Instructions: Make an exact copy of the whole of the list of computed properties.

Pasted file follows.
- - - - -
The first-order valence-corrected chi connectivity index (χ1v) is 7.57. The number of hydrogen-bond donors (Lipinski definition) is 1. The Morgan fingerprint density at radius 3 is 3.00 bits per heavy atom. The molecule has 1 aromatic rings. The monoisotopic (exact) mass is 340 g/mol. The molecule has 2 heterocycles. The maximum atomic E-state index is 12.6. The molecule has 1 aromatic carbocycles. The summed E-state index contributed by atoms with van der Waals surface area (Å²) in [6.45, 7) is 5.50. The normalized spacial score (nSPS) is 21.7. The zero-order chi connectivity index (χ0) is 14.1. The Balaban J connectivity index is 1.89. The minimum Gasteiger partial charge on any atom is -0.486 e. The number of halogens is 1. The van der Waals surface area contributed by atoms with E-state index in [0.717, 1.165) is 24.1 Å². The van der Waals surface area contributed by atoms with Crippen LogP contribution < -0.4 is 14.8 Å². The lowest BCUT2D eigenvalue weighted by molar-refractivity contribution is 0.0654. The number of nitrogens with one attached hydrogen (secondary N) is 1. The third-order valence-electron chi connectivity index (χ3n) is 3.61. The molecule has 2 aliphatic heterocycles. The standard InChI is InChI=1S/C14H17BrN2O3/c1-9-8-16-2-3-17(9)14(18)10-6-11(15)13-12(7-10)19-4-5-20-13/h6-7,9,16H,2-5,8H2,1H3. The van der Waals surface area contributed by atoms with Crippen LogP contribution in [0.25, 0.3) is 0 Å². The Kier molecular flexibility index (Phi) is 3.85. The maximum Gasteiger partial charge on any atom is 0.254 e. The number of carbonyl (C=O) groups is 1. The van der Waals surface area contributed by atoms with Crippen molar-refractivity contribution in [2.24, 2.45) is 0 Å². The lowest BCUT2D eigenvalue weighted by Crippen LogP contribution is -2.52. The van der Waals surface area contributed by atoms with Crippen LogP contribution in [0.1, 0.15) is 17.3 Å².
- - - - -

The first-order valence-corrected chi connectivity index (χ1v) is 7.57. The number of hydrogen-bond donors (Lipinski definition) is 1. The Morgan fingerprint density at radius 3 is 3.00 bits per heavy atom. The molecule has 1 aromatic rings. The monoisotopic (exact) mass is 340 g/mol. The molecule has 2 heterocycles. The maximum atomic E-state index is 12.6. The molecule has 1 aromatic carbocycles. The summed E-state index contributed by atoms with van der Waals surface area (Å²) in [6.45, 7) is 5.50. The normalized spacial score (nSPS) is 21.7. The zero-order chi connectivity index (χ0) is 14.1. The Balaban J connectivity index is 1.89. The minimum Gasteiger partial charge on any atom is -0.486 e. The number of halogens is 1. The van der Waals surface area contributed by atoms with E-state index in [0.717, 1.165) is 24.1 Å². The van der Waals surface area contributed by atoms with Crippen LogP contribution < -0.4 is 14.8 Å². The lowest BCUT2D eigenvalue weighted by molar-refractivity contribution is 0.0654. The number of nitrogens with one attached hydrogen (secondary N) is 1. The third-order valence-electron chi connectivity index (χ3n) is 3.61. The molecule has 2 aliphatic heterocycles. The standard InChI is InChI=1S/C14H17BrN2O3/c1-9-8-16-2-3-17(9)14(18)10-6-11(15)13-12(7-10)19-4-5-20-13/h6-7,9,16H,2-5,8H2,1H3. The van der Waals surface area contributed by atoms with Crippen LogP contribution in [0.25, 0.3) is 0 Å². The Kier molecular flexibility index (Phi) is 3.85. The maximum Gasteiger partial charge on any atom is 0.254 e. The number of carbonyl (C=O) groups is 1. The van der Waals surface area contributed by atoms with Crippen molar-refractivity contribution in [2.24, 2.45) is 0 Å². The lowest BCUT2D eigenvalue weighted by Crippen LogP contribution is -2.52. The van der Waals surface area contributed by atoms with Crippen LogP contribution in [0.1, 0.15) is 17.3 Å².